Despite all of these actions, cross-border entry into the largest EU countries remained rather limited. In 2008, Hernando and Nieto (both of the Bank of Spain) and Wall of the Atlanta Fed showed that most of the banking consolidation was taking place within member states rather than across member state boundaries. Among the reasons these authors give for the tendency to consolidate within national boundaries was the political desire to create national champions in the context of a strong home bias in national supervision. In some instances, cross-border bank mergers and acquisitions faced strong opposition in some member states. For example, Italy opposed the acquisition of Banca Nationale del Lavoro by financial firms from other EU member countries. The Netherlands's ABN Amro encountered difficulty in acquiring Italy's Antonveneta, but finally succeeded in 2005. Given the difficulties of cross-border combinations, Garcia (2009) finds that the assets of cross-border branches and subsidiaries grew from 12.2 percent in 1997 to only 18.2 percent in 2006. Given this slow progress, EU policy makers responded in 2007 with a directive aimed at establishing objective procedures and criteria for the evaluation of bank acquisitions and, in general, stock participations in the financial sector, by which all bank supervisors must abide.

Cross-border banking and the crisis
Stark differences existed between the EU and United States at the dawn of the crisis. Federal bank supervision with a single national lender of last resort and federal deposit insurance were well established in the United States. Further, interstate banking was widely practiced and fully accepted within the United States, albeit the managerial process of cross-border consolidation is a difficult, time consuming procedure so the United States likely had not yet reached its long-run equilibrium level of interstate banking.

Conversely, bank supervision and deposit insurance in the EU remained national responsibilities. Also, emergency liquidity assistance is the only responsibility of the central banks of member states. For the euro area countries, the European Central Bank (ECB) provided emergency liquidity when financial markets froze. In line with this institutional setting, bank consolidation remained rather limited in most areas in the EU with the principal exceptions being the relatively small economies in the Nordic and Eastern European regions.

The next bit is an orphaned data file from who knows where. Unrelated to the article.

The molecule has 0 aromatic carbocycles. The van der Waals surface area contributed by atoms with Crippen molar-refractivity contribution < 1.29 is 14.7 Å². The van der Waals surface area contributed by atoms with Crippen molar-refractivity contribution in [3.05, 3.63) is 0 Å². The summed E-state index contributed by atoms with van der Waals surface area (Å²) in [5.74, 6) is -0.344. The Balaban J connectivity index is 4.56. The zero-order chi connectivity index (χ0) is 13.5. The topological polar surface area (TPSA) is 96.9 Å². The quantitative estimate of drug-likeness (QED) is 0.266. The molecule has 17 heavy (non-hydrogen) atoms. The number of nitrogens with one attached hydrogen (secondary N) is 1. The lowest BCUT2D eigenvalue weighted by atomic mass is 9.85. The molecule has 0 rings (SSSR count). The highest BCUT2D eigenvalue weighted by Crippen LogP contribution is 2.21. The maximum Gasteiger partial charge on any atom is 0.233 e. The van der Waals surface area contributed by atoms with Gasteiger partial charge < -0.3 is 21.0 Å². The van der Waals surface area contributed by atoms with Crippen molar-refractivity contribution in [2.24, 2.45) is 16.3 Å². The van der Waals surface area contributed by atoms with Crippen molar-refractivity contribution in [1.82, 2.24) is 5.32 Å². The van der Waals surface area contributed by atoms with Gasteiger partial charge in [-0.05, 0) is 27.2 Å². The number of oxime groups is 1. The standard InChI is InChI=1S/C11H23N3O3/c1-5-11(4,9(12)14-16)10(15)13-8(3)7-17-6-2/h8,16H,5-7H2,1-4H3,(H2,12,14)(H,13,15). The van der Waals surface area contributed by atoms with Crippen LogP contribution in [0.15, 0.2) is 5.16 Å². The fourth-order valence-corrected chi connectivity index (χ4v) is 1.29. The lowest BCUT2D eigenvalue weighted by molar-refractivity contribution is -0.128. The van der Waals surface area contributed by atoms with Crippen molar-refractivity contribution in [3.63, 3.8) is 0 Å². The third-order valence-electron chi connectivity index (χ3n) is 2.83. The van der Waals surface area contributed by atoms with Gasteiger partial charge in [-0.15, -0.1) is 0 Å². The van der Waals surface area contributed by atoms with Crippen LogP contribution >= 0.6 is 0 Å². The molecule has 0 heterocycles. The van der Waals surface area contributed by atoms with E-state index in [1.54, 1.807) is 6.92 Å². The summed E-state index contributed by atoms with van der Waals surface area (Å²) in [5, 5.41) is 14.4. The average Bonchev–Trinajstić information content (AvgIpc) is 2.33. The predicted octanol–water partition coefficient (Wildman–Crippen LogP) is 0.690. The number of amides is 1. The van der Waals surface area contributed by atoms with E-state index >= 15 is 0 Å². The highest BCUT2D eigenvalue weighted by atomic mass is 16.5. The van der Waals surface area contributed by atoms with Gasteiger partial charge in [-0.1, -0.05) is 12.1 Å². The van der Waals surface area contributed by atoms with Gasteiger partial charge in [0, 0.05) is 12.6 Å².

These differences in structure are reflected in the way the two areas responded to the crisis. The U.S. response was a coordinated response with the Treasury, bank supervisors, the lender of last resort, and deposit insurer acting in concert together.1 The Federal Reserve took a variety of innovative steps to provide liquidity to illiquid banks to prevent their failure. The cost of resolving those banks that did fail was borne at the national level through FDIC insurance assessments and not at the state level. Moreover, the FDIC could market failed banks to other banks in the region irrespective of state boundaries and even market the largest banks to a national pool of potential buyers.

After Lehman failed, Congress approved the Troubled Asset Relief Program (TARP) to provide resources for addressing banks' problems. The existence of TARP funds managed by the Treasury gave bank supervisors the confidence that they had a mechanism for addressing the deficiencies revealed by the bank stress tests conducted in 2009. Given this confidence, the supervisors implemented a stress test that identified substantial needs for increased capital at many large banks, according to Wall. In the event, the news released by the stress tests combined with the assurance of a federal backstop allowed almost all of the banks to raise sufficient funds in private markets.

The Federal Reserve's lending programs and the TARP's equity injection programs almost surely increased the risk of moral hazard at the largest banks. However, the improved position of the banks allowed the U.S. bank supervisors to follow up the crisis with subsequent stress tests that required banks not only to meet capital requirements but also to be able to absorb the losses from a stressful scenario and remain adequately capitalized. As a result, large banks are generally better capitalized than they were prior to the crisis.

Like the Federal Reserve, the ECB aggressively addressed illiquidity problems in the euro area by providing additional reserves to the banking system. However, in most other respects the EU's fragmented supervisory and safety net structure led to fragmented responses during the crisis.